Speaking with my friend Jonathan Sutherland about leadership and manhood made me recall a post I wrote a few years ago when I was on Livejournal. I've taken the liberty of revising it a bit, but here it is for your reading enjoyment:
You're probably familiar with the story of Joseph. In the Bible, he's one of the major players toward the end of Genesis and well-known for a few things: prophetic dreams and dream interpretation, a coat of many colors (Technicolor Dream Coat, anyone?), being sold into slavery by his brothers, and saving his family from starvation.
What you may not have noticed is that Joseph is also quite the crier. In fact, he's an emotional wreck throughout much of his story. Now, I'd probably understand it a little more if he was sobbing after his brothers threw him in a well or after Potiphar threw him in prison (for NOT sleeping with his wife). But the most significant amount of weeping in this story is actually during the parts where he is in a position of power and authority only second to the King. Within the span of ten chapters, Joseph goes into a crying fit more often than any other character in the Bible.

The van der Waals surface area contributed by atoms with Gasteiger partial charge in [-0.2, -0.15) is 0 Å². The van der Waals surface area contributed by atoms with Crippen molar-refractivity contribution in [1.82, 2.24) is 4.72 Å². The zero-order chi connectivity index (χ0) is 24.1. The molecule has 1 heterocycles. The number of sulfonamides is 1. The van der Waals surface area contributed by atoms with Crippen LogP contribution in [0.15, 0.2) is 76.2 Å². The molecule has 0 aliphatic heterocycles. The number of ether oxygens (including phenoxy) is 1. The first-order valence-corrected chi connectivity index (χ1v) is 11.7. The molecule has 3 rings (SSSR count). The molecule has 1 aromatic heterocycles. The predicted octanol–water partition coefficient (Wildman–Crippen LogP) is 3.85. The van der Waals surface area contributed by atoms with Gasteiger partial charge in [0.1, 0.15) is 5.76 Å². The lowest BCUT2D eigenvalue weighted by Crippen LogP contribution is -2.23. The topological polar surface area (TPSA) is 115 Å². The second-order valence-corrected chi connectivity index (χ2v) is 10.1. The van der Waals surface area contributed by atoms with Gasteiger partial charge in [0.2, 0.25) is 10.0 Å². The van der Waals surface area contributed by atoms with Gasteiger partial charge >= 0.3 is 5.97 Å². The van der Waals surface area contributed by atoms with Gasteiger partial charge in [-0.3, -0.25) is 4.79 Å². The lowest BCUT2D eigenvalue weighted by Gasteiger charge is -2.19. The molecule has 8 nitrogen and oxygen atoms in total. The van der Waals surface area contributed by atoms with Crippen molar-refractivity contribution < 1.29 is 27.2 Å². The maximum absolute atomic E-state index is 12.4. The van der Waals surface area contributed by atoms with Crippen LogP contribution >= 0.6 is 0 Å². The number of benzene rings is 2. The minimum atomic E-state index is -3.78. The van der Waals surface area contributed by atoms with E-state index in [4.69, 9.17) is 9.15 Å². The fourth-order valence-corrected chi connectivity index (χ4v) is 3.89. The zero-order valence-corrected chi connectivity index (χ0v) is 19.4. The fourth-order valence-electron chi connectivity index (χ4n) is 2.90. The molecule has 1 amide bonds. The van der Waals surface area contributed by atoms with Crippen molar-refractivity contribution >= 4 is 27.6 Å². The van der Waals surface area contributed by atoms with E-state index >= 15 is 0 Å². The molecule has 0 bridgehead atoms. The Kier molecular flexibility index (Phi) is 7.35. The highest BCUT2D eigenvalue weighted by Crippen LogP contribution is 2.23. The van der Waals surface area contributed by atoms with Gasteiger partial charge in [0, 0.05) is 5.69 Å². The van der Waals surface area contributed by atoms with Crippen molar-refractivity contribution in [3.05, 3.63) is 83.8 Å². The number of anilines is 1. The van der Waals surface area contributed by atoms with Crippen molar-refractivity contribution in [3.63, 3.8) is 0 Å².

Here are some examples:
"He turned away from them and began to weep... "
"Deeply moved at the sight of his brother, Joseph hurried out and looked for a place to weep. He went into his private room and wept there."
"He wept so loudly that the Egyptians heard him, and Pharaoh's household heard about it."
"Then he threw his arms around his brother Benjamin and wept, and Benjamin embraced him, weeping."
"And he kissed all his brothers and wept over them. Afterward his brothers talked with him."
"He threw his arms around his father and wept for a long time."
"Joseph threw himself upon his father and wept over him and kissed him."
"When their message came to him, Joseph wept."
But, it's not just him.
Many of men in the scriptures weep.
And this puts me in good company because there have been many times in my own life when I'm overcome with emotion and I want to weep, as well. So, whoever came up with the lie that "real men don't cry" was just plain wrong. Either that or they have a much different view of manliness than I do.
Nathan Key likes to think about faith and philosophy and talk about it with others. He lives with his family in New Hampshire. He doesn't always refer to himself in the third person.